Shaivism book cover
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Shaiva (शैव, śaiva) or Shaivism (śaivism) represents a tradition of Hinduism worshiping Shiva as the supreme being. Closely related to Shaktism, Shaiva literature includes a range of scriptures, including Tantras, while the root of this tradition may be traced back to the ancient Vedas.

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Yoga (school of philosophy)

Source: ORA: Amanaska (king of all yogas): A Critical Edition and Annotated Translation by Jason Birch

Amarī (अमरी) refers to a particular flow of water, according to the Haṭhapradīpikā 3.96-98.—Accordingly, “Having discarded the first flow of water because of its excessive heat and the last flow because it is worthless, [the Yogin] should use the middle flow [which is] cool. In the Khaṇḍakāpālika sect, this is [called] Amarolī. If he regularly drinks the [middle flow called] Amarī; snorts [it] everyday and correctly practices Vajrolī Mudrā [in order to draw it up his urethra], it is called Amarolī. He should mix the lunar fluid which is emitted because of [this] practice, with ashes and [then,] put it on the upper body (i.e., the head, eyes, shoulders, throat, chest, arms and so on). [As a result], divine sight arises”.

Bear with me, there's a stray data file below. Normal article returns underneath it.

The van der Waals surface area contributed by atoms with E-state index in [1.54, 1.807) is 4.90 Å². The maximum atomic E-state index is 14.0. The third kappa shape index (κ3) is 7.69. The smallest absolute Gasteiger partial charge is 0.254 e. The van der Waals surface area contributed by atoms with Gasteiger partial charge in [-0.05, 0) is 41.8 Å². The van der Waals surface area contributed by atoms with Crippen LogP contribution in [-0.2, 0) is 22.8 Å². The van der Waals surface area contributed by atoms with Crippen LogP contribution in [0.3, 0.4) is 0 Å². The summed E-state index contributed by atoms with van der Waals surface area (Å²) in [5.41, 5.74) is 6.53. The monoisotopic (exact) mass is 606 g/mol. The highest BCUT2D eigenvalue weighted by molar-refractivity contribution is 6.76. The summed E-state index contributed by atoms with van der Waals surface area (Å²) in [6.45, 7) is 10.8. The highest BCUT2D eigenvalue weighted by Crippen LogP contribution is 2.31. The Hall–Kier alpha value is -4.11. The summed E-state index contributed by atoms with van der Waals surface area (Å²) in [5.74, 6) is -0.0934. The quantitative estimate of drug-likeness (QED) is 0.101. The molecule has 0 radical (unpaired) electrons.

Yoga book cover
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Yoga is originally considered a branch of Hindu philosophy (astika), but both ancient and modern Yoga combine the physical, mental and spiritual. Yoga teaches various physical techniques also known as āsanas (postures), used for various purposes (eg., meditation, contemplation, relaxation).

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India history and geography

Source: Shodhganga: Deforestation in Nagaland: a historical perspective